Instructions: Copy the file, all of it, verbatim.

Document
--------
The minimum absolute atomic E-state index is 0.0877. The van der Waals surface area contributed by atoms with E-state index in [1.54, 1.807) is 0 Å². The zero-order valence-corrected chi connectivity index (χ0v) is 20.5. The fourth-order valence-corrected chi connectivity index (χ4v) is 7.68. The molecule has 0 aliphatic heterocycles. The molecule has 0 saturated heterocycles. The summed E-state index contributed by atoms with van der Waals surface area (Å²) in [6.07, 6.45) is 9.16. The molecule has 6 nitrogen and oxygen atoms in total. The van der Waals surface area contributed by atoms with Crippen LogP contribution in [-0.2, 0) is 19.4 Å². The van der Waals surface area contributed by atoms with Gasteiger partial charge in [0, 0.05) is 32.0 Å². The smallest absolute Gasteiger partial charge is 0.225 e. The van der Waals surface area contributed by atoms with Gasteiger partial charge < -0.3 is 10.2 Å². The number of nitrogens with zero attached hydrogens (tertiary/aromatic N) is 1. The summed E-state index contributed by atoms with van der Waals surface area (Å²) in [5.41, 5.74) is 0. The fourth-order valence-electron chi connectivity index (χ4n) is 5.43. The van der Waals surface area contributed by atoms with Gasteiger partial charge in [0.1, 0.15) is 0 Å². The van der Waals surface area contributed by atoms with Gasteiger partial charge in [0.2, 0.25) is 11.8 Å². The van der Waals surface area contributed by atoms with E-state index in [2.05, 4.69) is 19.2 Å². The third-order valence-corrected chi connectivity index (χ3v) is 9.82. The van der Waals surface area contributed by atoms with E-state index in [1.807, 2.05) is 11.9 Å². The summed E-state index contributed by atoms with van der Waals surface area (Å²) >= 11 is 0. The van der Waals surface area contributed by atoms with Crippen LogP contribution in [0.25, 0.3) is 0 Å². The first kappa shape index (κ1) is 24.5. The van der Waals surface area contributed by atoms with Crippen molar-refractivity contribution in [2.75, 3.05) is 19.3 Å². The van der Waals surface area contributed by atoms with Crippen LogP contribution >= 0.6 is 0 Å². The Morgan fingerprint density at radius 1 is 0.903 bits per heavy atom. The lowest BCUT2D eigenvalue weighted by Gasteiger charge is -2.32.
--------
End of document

The minimum absolute atomic E-state index is 0.0877. The van der Waals surface area contributed by atoms with E-state index in [1.54, 1.807) is 0 Å². The zero-order valence-corrected chi connectivity index (χ0v) is 20.5. The fourth-order valence-corrected chi connectivity index (χ4v) is 7.68. The molecule has 0 aliphatic heterocycles. The molecule has 0 saturated heterocycles. The summed E-state index contributed by atoms with van der Waals surface area (Å²) in [6.07, 6.45) is 9.16. The molecule has 6 nitrogen and oxygen atoms in total. The van der Waals surface area contributed by atoms with Crippen LogP contribution in [-0.2, 0) is 19.4 Å². The van der Waals surface area contributed by atoms with Gasteiger partial charge in [0, 0.05) is 32.0 Å². The smallest absolute Gasteiger partial charge is 0.225 e. The van der Waals surface area contributed by atoms with Gasteiger partial charge < -0.3 is 10.2 Å². The number of nitrogens with zero attached hydrogens (tertiary/aromatic N) is 1. The summed E-state index contributed by atoms with van der Waals surface area (Å²) in [5.41, 5.74) is 0. The fourth-order valence-electron chi connectivity index (χ4n) is 5.43. The van der Waals surface area contributed by atoms with Gasteiger partial charge in [0.1, 0.15) is 0 Å². The van der Waals surface area contributed by atoms with Gasteiger partial charge in [0.2, 0.25) is 11.8 Å². The van der Waals surface area contributed by atoms with E-state index in [2.05, 4.69) is 19.2 Å². The third-order valence-corrected chi connectivity index (χ3v) is 9.82. The van der Waals surface area contributed by atoms with E-state index in [1.807, 2.05) is 11.9 Å². The summed E-state index contributed by atoms with van der Waals surface area (Å²) >= 11 is 0. The van der Waals surface area contributed by atoms with Crippen LogP contribution in [0.25, 0.3) is 0 Å². The first kappa shape index (κ1) is 24.5. The van der Waals surface area contributed by atoms with Crippen molar-refractivity contribution in [2.75, 3.05) is 19.3 Å². The van der Waals surface area contributed by atoms with Crippen LogP contribution >= 0.6 is 0 Å². The Morgan fingerprint density at radius 1 is 0.903 bits per heavy atom. The lowest BCUT2D eigenvalue weighted by Gasteiger charge is -2.32.